One of my most important jobs as a pastor is to help people find a good church when they move. Here’s why:
These are some of my recent conversations. One couple was going to move to Europe. He was going first, and she was going to follow later. They said, “Can you recommend a good church?” I told them they needed to find an evangelical church (ideally reformed) that was welcoming, focused on outreach (a key indicator of health), and able to ground people in the gospel.
I asked them if they had found housing yet. He said they had something temporary. We agreed that was good because the church shouldn’t be too far away (otherwise their participation would be limited). So we came up with a game plan. We agreed to look for good churches together and then they would look for more permanent housing.
Then I had this conversation with my brother-in-law. He mentioned that his daughter and son-in-law lived in Boston. It’s been a terrible winter—one of the worst ever. It’s also incredibly expensive. They thought of moving because of the cold and expense. But they had decided to stay because they had found a warm, energetic, evangelical church where they had gotten connected with friends, and were able to serve and grow in Christ.
And then I remembered a young couple in another church years ago. They were building their young family on Jesus, and the Word in a vibrant community of faith. They were fairly young believers. He was offered a job with more money in a city a couple of hours away. Two years later they came back. They said they missed the church, hadn’t been able to connect well, and it was more valuable for them to have a good church, take a pay cut then to become spiritually apathetic.
This week I saw a news story in NPR News. The article was how often high achieving students from low income families living in small towns often don’t apply to elite colleges. However, the article focused on an exception to the rule. It mentioned Kristen Perez who grew up in the small town of Celina, Texas. Most of the community were migrant workers.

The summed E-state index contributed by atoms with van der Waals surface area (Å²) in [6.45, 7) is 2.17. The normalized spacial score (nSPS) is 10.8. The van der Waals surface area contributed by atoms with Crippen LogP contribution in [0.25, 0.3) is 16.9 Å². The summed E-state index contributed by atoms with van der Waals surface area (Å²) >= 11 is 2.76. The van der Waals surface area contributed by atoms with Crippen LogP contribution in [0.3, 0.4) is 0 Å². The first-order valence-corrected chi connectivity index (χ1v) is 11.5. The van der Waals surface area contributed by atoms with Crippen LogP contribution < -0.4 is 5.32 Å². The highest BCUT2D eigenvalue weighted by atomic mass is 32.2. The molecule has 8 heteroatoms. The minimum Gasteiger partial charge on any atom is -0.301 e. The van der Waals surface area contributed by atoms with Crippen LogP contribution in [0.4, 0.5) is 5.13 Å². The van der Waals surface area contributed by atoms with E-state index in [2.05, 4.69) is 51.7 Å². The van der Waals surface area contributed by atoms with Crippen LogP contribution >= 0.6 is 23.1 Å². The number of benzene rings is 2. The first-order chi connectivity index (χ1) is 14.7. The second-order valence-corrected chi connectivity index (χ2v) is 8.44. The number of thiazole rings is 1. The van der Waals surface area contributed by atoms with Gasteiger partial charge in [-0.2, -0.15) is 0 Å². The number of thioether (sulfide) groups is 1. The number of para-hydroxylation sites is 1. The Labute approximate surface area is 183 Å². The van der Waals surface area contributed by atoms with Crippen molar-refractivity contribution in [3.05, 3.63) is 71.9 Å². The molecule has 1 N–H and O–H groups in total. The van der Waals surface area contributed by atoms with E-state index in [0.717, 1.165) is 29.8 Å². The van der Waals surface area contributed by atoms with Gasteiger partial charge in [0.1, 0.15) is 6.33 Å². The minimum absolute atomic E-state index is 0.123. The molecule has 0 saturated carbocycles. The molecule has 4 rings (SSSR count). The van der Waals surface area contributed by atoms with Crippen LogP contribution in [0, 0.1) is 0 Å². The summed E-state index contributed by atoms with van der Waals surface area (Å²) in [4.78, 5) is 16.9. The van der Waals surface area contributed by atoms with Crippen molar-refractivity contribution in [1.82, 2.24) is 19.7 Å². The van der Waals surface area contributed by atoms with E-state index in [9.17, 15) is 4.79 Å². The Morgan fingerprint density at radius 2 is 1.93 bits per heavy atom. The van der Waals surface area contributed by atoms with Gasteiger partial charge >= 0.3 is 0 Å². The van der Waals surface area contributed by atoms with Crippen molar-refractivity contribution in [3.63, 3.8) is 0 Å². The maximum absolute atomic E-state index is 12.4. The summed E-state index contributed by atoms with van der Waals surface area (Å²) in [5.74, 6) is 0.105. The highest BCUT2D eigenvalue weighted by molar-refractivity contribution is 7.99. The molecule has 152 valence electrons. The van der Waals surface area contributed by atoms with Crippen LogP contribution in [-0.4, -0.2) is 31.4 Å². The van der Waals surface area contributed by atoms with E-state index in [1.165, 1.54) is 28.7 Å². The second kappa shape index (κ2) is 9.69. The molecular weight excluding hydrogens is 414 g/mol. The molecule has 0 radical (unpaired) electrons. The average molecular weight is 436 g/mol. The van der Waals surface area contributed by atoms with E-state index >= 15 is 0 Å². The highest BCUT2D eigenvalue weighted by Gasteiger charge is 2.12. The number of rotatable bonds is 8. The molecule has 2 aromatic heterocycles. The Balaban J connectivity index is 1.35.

The family actually hosted a small Pentecostal church out of their home. It was Spanish language Pentecostal. Kristen’s father would lead worship on his red electric guitar. Kristen played bass and her sister played the drums. Her mother, Sandy, sat on the front row.
While many low-income families would never think of applying to an elite college, Kristen was an exception. She applied to and was accepted at Dartmouth College. With scholarships, she will only pay around $5,000. But here is the last line of the article, “The first thing Sandy Perez did when she heard her daughter had been accepted was to look up churches in the area for Kristen to attend. She found one!”
Three cheers for Sandy. She knows over the long haul what will be more important than going to a prestigious school is continuing to grow in Christ and making him lord of every aspect of your life. The Lord never intended for us to “go it alone.” He died partly to create a community of people focused on Himself and His Word. It’s one of God’s gifts to help us keep first things first in our lives. When you think you might make a move, stop by my office or call and let’s help you find a good church first.